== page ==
Sylvain Neuvel
Sunil Patel
Natasha Pulley
Tade Thompson
K.B. Wagers

Go to previous year's longlist: 2016
Go to subsequent year's longlist: 2018

Go to 2017 Hugo Finalists and Winners

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Monday, August 14, 2017

Musical Monday - Roly Poly Baby by Doris Day and Perry Blackwell

A lot happened this past week. The Hugo Award winners were announced. Fascists descended upon my alma mater and among the many atrocious things they did, they killed a young woman. The President of the United States twice threatened to start a nuclear war. I have a lot of thoughts on these events, and I'll be writing about many of them in the near future, but I've been mostly preoccupied with my brand new roly-poly baby.

Previous Musical Monday: Jackie Blue by the Ozark Mountain Daredevils
Subsequent Musical Monday: Total Eclipse of the Heart by Bonnie Tyler

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Wednesday, August 9, 2017

Event - Sophia Rey Tiberius Pound, August 8th, 2017

I've been a bit preoccupied the last week or so, awaiting the arrival of a new person in my life. She was supposed to get here on August 7th, but it turns out she's kind of a stubborn little girl, and she didn't make her debut appearance until August 8th. It was worth the wait. You might call be biased, but from my perspective, she's perfectly adorable in every possible way.

Her impending arrival was somewhat unexpected and derailed all of our plans for this year and the next few years. Not that we didn't want a child - we did, but our trek to get here was a little bit circuitous and seems to have defied some fairly daunting odds. We decided to try for a child a couple of years ago, and went through the usual rounds of efforts, eventually consulting a fertility specialist. It turned out that we had some issues: I'm kind of old, and the redhead had some unexpected medical issues and our fertility doctor assured us that these combined to make it virtually impossible for us to conceive without medical assistance. We ended up going through a fairly common array of increasingly potent medical procedures intended to help the process along until we came to the point where we had said we would accept that it wasn't going to happen and move on with our lives. We were disappointed, but we weren't going to beat our heads against the wall endlessly.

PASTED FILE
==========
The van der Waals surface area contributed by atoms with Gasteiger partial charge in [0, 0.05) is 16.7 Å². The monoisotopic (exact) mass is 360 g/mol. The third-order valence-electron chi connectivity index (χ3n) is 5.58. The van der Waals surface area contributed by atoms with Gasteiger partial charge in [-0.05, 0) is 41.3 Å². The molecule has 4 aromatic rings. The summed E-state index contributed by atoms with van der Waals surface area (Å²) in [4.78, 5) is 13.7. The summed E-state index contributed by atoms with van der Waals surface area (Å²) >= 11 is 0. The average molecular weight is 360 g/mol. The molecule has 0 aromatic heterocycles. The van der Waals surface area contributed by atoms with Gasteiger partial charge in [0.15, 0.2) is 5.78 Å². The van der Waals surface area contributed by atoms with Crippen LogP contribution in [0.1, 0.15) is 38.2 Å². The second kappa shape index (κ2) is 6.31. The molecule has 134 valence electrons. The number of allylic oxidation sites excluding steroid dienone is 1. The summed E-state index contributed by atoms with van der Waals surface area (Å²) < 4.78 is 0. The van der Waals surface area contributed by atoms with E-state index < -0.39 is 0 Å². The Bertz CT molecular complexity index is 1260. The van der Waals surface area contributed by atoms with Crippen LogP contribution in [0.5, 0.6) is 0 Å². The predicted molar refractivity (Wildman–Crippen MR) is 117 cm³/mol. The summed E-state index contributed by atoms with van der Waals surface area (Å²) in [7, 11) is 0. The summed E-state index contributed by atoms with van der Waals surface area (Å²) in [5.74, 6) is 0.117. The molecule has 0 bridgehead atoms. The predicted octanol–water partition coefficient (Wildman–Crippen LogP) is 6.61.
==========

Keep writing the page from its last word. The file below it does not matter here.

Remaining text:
Fast forward several months later, to the day before Christmas Eve 2016 and an incredulous redhead holding a positive pregnancy test indicating that we had managed to pull off what the doctor had said was essentially impossible. We had planned on maybe going to Worldcon in Helsinki this year. As you can probably guess, we aren't there. If we hadn't gone to Worldcon, we may have gone to Gen Con. We aren't going to be there either. We had planned on doing a lot of other things this year, and we haven't done them or won't be doing them because the million-to-one shot baby now exists. Sophia ruined almost all of our plans, and I wouldn't have it any other way.

As one can see from the picture, she's already contemplating taking over the world, which should only be expected from a little girl named for a character from a Diana Wynne Jones novel, a character from Star Wars, and a character from Star Trek. Yes, the redhead and I are just that nerdy: She probably has no chance of ever being anything even remotely resembling cool, but we'll see what happens when she gets a little older. I'm planning on calling her Jim. I'm sure that if the eleventh Doctor were here to speak baby, she would tell us that she has an entirely different name for herself, but since he isn't, we're just going to go with the names we picked out. Given the long odds against her existing at all, I'm pretty sure she's going to end up curing cancer or exploring Mars or something like that.